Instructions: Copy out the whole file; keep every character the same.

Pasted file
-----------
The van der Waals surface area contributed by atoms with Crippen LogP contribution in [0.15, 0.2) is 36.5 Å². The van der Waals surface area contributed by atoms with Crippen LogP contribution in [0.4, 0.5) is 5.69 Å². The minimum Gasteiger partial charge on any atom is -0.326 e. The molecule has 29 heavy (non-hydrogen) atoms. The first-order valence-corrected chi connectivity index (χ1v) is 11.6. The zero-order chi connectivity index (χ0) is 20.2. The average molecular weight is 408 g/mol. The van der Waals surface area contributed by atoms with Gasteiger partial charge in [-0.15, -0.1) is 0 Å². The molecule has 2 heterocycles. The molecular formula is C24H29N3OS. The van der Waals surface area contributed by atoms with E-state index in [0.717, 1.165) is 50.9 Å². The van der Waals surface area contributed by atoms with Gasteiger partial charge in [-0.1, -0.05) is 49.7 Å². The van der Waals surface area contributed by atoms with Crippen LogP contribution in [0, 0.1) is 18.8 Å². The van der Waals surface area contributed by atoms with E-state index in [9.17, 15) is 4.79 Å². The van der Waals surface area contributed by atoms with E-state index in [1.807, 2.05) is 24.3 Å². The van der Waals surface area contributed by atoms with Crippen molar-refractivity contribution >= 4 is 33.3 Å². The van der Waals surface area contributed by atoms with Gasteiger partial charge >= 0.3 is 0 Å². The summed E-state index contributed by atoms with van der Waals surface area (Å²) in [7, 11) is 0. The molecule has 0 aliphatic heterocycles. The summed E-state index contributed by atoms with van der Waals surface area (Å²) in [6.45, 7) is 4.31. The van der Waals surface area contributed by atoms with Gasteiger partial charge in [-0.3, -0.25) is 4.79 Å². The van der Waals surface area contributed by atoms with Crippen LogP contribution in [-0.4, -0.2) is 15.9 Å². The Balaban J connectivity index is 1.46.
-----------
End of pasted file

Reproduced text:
The van der Waals surface area contributed by atoms with Crippen LogP contribution in [0.15, 0.2) is 36.5 Å². The van der Waals surface area contributed by atoms with Crippen LogP contribution in [0.4, 0.5) is 5.69 Å². The minimum Gasteiger partial charge on any atom is -0.326 e. The molecule has 29 heavy (non-hydrogen) atoms. The first-order valence-corrected chi connectivity index (χ1v) is 11.6. The zero-order chi connectivity index (χ0) is 20.2. The average molecular weight is 408 g/mol. The van der Waals surface area contributed by atoms with Gasteiger partial charge in [-0.15, -0.1) is 0 Å². The molecule has 2 heterocycles. The molecular formula is C24H29N3OS. The van der Waals surface area contributed by atoms with E-state index in [0.717, 1.165) is 50.9 Å². The van der Waals surface area contributed by atoms with Gasteiger partial charge in [-0.1, -0.05) is 49.7 Å². The van der Waals surface area contributed by atoms with Crippen LogP contribution in [0, 0.1) is 18.8 Å². The van der Waals surface area contributed by atoms with E-state index in [9.17, 15) is 4.79 Å². The van der Waals surface area contributed by atoms with E-state index in [1.807, 2.05) is 24.3 Å². The van der Waals surface area contributed by atoms with Crippen molar-refractivity contribution >= 4 is 33.3 Å². The van der Waals surface area contributed by atoms with Gasteiger partial charge >= 0.3 is 0 Å². The summed E-state index contributed by atoms with van der Waals surface area (Å²) in [7, 11) is 0. The molecule has 0 aliphatic heterocycles. The summed E-state index contributed by atoms with van der Waals surface area (Å²) in [6.45, 7) is 4.31. The van der Waals surface area contributed by atoms with Gasteiger partial charge in [-0.3, -0.25) is 4.79 Å². The van der Waals surface area contributed by atoms with Crippen LogP contribution in [-0.4, -0.2) is 15.9 Å². The Balaban J connectivity index is 1.46.